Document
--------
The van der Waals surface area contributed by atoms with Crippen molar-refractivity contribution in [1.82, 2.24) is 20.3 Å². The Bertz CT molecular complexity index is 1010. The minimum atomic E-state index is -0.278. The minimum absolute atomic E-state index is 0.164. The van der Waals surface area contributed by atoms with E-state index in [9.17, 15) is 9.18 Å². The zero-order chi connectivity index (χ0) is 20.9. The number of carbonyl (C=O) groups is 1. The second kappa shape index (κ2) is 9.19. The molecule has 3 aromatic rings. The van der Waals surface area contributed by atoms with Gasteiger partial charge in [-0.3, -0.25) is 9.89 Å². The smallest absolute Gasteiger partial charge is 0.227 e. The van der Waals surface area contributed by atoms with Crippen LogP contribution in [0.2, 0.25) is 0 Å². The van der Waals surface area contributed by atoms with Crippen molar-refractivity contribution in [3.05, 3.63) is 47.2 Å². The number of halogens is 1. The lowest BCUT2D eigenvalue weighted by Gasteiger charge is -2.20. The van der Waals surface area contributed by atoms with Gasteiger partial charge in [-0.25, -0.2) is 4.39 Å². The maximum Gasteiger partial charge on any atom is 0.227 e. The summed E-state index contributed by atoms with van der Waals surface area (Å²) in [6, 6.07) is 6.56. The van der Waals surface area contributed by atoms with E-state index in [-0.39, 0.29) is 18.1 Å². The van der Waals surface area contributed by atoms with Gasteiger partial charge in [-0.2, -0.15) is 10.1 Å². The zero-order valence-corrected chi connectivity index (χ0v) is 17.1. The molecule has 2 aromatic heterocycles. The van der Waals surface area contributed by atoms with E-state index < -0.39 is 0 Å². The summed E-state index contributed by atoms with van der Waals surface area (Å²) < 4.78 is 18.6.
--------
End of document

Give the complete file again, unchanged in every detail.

The van der Waals surface area contributed by atoms with Crippen molar-refractivity contribution in [1.82, 2.24) is 20.3 Å². The Bertz CT molecular complexity index is 1010. The minimum atomic E-state index is -0.278. The minimum absolute atomic E-state index is 0.164. The van der Waals surface area contributed by atoms with E-state index in [9.17, 15) is 9.18 Å². The zero-order chi connectivity index (χ0) is 20.9. The number of carbonyl (C=O) groups is 1. The second kappa shape index (κ2) is 9.19. The molecule has 3 aromatic rings. The van der Waals surface area contributed by atoms with Gasteiger partial charge in [-0.3, -0.25) is 9.89 Å². The smallest absolute Gasteiger partial charge is 0.227 e. The van der Waals surface area contributed by atoms with Crippen LogP contribution in [0.2, 0.25) is 0 Å². The van der Waals surface area contributed by atoms with Crippen molar-refractivity contribution in [3.05, 3.63) is 47.2 Å². The number of halogens is 1. The lowest BCUT2D eigenvalue weighted by Gasteiger charge is -2.20. The van der Waals surface area contributed by atoms with Gasteiger partial charge in [-0.25, -0.2) is 4.39 Å². The maximum Gasteiger partial charge on any atom is 0.227 e. The summed E-state index contributed by atoms with van der Waals surface area (Å²) in [6, 6.07) is 6.56. The van der Waals surface area contributed by atoms with E-state index in [-0.39, 0.29) is 18.1 Å². The van der Waals surface area contributed by atoms with Gasteiger partial charge in [-0.2, -0.15) is 10.1 Å². The zero-order valence-corrected chi connectivity index (χ0v) is 17.1. The molecule has 2 aromatic heterocycles. The van der Waals surface area contributed by atoms with E-state index < -0.39 is 0 Å². The summed E-state index contributed by atoms with van der Waals surface area (Å²) < 4.78 is 18.6.